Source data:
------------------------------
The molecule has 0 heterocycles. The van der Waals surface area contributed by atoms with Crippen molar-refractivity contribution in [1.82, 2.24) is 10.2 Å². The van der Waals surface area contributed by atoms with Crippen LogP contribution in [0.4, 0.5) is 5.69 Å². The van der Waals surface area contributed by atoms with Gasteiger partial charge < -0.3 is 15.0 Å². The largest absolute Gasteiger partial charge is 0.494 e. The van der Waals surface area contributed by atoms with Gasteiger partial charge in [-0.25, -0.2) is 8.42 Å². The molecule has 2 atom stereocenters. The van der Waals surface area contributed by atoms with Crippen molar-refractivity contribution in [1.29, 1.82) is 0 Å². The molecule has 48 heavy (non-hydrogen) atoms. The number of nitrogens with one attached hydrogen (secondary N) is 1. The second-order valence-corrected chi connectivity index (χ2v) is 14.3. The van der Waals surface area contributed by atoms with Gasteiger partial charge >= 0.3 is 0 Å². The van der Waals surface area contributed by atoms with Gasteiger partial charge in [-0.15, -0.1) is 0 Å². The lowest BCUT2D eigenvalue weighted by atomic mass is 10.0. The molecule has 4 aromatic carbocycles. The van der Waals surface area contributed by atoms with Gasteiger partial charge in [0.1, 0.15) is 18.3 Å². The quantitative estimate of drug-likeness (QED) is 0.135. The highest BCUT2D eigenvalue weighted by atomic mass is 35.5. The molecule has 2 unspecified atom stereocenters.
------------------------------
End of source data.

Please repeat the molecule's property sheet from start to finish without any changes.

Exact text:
The molecule has 0 heterocycles. The van der Waals surface area contributed by atoms with Crippen molar-refractivity contribution in [1.82, 2.24) is 10.2 Å². The van der Waals surface area contributed by atoms with Crippen LogP contribution in [0.4, 0.5) is 5.69 Å². The van der Waals surface area contributed by atoms with Gasteiger partial charge < -0.3 is 15.0 Å². The largest absolute Gasteiger partial charge is 0.494 e. The van der Waals surface area contributed by atoms with Gasteiger partial charge in [-0.25, -0.2) is 8.42 Å². The molecule has 2 atom stereocenters. The van der Waals surface area contributed by atoms with Crippen molar-refractivity contribution in [1.29, 1.82) is 0 Å². The molecule has 48 heavy (non-hydrogen) atoms. The number of nitrogens with one attached hydrogen (secondary N) is 1. The second-order valence-corrected chi connectivity index (χ2v) is 14.3. The van der Waals surface area contributed by atoms with Gasteiger partial charge >= 0.3 is 0 Å². The van der Waals surface area contributed by atoms with Gasteiger partial charge in [-0.15, -0.1) is 0 Å². The lowest BCUT2D eigenvalue weighted by atomic mass is 10.0. The molecule has 4 aromatic carbocycles. The van der Waals surface area contributed by atoms with Gasteiger partial charge in [0.1, 0.15) is 18.3 Å². The quantitative estimate of drug-likeness (QED) is 0.135. The highest BCUT2D eigenvalue weighted by atomic mass is 35.5. The molecule has 2 unspecified atom stereocenters.